Brexit freedoms in the City of London risk triggering an Equitable Life-style scandal that could leave policyholders nursing huge losses, the governor of the Bank of England has warned.
Andrew Bailey said the package of reforms, which are intended to boost the competitiveness of the UK’s financial industry, increased the risk that pension providers could run out of capital to back up their promises.
Mr Bailey cited the collapse of Equitable Life as an example. The demise of the world’s oldest mutual insurer was described as a “Ponzi scheme”, and resulted in almost one million victims losing their life savings.
It comes after Jeremy Hunt, the Chancellor, overruled the Bank in November to push through reforms to the EU-era Solvency 2 rulebook in a bid to unleash an investment “big bang”.
Sam Woods, deputy governor of the Bank, told the Treasury committee on Monday that the overhaul to Solvency 2 rules “increases risk”, adding that the decision to go ahead with the reforms represented a “trade-off” by the Government.
He said: “The way it comes home to roost is if there is not enough capital backing pensions. I would say it is highly likely that it comes back to the public purse if that occurs.”
Mr Bailey said: “I don’t think that it’s likely, all things equal, that it’s a risk to financial stability, but it is a risk to policyholders… I will mention Equitable Life … it can happen.”
Equitable Life was the world’s oldest mutual insurer prior to its collapse when it was forced to honour unsustainable guarantees to policyholders.
A black hole was revealed in its finances in 2000, with later inquiries revealing government failures had played a part in policyholders losing billions in retirement savings.
Mr Bailey and Mr Woods’ comments are likely to reignite a row between the Bank and the Treasury about the long-awaited reforms to insurance regulation.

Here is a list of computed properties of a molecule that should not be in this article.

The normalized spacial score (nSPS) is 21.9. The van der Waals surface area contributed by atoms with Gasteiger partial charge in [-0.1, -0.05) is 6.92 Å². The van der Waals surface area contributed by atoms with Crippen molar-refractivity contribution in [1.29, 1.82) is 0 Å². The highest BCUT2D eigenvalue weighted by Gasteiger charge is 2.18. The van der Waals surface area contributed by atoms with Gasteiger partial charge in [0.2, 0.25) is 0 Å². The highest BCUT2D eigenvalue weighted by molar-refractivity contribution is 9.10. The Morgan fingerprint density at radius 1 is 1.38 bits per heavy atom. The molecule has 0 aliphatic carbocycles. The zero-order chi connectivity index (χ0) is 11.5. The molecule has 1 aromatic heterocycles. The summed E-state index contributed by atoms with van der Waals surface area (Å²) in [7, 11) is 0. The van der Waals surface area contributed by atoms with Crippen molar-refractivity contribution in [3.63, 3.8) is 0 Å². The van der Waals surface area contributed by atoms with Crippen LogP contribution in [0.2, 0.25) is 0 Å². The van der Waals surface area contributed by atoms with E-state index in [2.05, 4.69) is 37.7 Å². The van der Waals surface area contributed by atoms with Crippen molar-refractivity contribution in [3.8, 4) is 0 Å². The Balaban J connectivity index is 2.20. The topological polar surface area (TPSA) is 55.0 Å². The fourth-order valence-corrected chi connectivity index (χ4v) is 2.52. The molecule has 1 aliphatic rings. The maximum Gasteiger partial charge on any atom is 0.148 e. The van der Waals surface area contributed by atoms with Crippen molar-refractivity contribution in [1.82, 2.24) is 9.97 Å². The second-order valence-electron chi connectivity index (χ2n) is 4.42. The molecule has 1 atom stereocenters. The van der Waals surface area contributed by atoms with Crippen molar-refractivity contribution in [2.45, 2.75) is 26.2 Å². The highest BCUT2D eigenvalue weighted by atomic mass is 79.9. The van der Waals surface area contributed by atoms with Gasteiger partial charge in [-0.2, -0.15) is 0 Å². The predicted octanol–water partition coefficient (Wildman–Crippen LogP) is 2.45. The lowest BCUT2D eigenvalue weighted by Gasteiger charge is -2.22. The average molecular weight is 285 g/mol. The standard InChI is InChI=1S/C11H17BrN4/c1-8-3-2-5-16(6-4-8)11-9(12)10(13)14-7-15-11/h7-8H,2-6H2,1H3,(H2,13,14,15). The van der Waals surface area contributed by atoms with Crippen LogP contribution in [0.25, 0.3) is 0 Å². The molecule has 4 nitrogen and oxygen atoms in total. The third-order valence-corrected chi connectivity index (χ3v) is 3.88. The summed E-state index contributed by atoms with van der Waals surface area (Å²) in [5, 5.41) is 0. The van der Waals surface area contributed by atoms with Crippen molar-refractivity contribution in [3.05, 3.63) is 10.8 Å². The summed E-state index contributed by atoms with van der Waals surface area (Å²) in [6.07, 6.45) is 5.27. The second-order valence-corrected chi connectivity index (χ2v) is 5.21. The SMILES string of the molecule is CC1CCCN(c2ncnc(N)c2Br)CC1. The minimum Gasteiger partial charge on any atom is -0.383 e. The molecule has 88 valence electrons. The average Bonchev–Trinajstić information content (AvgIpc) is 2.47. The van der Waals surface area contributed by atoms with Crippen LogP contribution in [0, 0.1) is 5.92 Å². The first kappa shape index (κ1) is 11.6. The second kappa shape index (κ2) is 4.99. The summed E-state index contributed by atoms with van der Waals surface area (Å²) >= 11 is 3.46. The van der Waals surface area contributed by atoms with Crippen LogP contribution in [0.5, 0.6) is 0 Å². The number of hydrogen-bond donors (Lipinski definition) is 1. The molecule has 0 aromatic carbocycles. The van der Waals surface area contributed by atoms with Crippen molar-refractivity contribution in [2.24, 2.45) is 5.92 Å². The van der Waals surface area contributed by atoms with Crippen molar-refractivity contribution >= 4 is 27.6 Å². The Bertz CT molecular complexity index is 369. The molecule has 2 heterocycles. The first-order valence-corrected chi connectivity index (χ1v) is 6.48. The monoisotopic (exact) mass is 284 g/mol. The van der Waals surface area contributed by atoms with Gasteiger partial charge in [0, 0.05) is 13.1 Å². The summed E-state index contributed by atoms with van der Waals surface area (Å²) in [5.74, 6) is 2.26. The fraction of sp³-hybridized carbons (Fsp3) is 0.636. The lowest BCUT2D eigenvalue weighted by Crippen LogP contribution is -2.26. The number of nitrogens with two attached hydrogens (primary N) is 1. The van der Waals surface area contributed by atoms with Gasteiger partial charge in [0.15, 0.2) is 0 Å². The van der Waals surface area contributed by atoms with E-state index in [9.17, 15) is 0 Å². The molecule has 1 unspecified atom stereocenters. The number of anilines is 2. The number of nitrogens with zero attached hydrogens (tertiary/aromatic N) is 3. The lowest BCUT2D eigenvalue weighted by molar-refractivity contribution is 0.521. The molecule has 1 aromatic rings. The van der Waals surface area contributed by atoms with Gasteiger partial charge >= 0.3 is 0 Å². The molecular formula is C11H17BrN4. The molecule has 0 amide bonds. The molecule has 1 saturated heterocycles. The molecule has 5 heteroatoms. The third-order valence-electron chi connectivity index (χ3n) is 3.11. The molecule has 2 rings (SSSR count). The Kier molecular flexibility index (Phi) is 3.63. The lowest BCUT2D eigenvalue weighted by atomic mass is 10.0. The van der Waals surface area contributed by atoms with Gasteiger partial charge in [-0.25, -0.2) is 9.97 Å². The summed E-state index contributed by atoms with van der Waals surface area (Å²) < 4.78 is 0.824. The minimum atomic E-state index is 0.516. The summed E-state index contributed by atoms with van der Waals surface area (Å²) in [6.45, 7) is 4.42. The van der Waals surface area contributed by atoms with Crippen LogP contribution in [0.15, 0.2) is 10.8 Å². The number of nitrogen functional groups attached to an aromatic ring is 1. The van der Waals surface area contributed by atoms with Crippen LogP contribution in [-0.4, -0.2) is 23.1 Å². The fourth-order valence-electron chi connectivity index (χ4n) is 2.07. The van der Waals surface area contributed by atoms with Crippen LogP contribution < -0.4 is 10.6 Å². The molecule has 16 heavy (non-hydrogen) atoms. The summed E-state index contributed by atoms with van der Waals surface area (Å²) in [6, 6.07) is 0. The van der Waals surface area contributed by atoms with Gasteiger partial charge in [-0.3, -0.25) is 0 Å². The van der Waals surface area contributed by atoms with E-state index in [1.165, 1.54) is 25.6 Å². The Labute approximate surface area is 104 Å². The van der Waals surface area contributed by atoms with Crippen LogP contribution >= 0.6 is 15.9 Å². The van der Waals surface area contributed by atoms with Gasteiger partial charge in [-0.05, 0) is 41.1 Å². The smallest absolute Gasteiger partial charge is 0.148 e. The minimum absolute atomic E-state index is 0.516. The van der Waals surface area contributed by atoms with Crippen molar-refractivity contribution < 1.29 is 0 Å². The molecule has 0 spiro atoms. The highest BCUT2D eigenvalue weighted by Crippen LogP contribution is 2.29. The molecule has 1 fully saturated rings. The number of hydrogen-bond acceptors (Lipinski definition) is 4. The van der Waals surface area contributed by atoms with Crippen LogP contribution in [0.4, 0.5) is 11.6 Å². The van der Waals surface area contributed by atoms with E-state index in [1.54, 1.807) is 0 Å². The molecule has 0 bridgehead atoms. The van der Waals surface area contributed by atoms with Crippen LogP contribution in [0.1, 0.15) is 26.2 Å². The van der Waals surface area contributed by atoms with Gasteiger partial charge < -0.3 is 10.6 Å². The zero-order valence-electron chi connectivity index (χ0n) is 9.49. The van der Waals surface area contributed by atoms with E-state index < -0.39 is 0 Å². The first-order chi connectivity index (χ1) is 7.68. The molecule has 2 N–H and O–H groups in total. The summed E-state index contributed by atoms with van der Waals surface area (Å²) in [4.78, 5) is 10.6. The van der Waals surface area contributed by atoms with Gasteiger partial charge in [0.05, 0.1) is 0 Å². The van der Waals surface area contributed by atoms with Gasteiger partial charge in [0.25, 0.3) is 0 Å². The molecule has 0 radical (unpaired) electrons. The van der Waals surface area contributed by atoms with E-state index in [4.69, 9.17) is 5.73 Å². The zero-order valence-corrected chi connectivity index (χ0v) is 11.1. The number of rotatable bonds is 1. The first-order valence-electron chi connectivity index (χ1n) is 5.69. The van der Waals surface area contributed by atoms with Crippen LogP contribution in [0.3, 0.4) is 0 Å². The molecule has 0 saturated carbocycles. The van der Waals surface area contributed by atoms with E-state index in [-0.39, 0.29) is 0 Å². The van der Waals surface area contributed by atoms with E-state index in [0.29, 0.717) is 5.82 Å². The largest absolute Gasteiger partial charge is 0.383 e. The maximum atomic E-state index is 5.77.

Insurance has been touted for years as an industry that could benefit from relaxing the EU rules introduced to make financial institutions safer after the 2008 financial crash. However, ministers and regulators were at loggerheads about proposals to water down Solvency 2 rules.
Industry leaders have said they want to invest more capital in illiquid assets such as wind farms and other infrastructure projects, but their hands have been tied as a result of Solvency 2 restrictions.
When announcing the reforms in November, the Treasury acknowledged that there was “no consensus” surrounding the so-called matching adjustment mechanism in the Solvency 2 rulebook, which covers long-term investments.
The matching adjustment mechanism allows life insurers to match predictable cash flows from assets against liabilities and get a capital benefit as a result.
However, the Treasury decided to brush aside concerns raised by the Bank’s Prudential Regulation Authority (PRA) on this issue.
Mr Bailey also said that the market chaos caused by Liz Truss’ mini-Budget is “pretty much gone”.
He said: “I hoped that we would see mortgage rates come down, and that has happened, we have seen new fixed-rate mortgage rates come down since.
“We have seen corrections in that respect and, of course, that benefits people seeking mortgages.”
Separately, the UK has failed to deliver a post-Brexit “bonfire of red tape”, according to Tory MP John Penrose, Rishi Sunak’s adviser on the Government’s competition policy.
A new report, called “The Unfinished Revolution”, concluded ministers have failed to abandon EU laws since the UK left the European bloc.
Speaking in Westminster on Monday to unveil the report, Mr Penrose said regulators such as Ofgem had been too soft in letting energy companies charge too much while offering a poor service. Rules currently mean that the industry is not mandated to pass on falling prices to household bills.
He said: “When Rishi Sunak was Chancellor, he asked me for ideas to make British businesses more internationally competitive and to help with levelling up outside London and the southeast too. For the first 12 months we made good progress, but earlier this year momentum slowed. Now he’s back as Prime Minister, and we’ve got to get moving again.”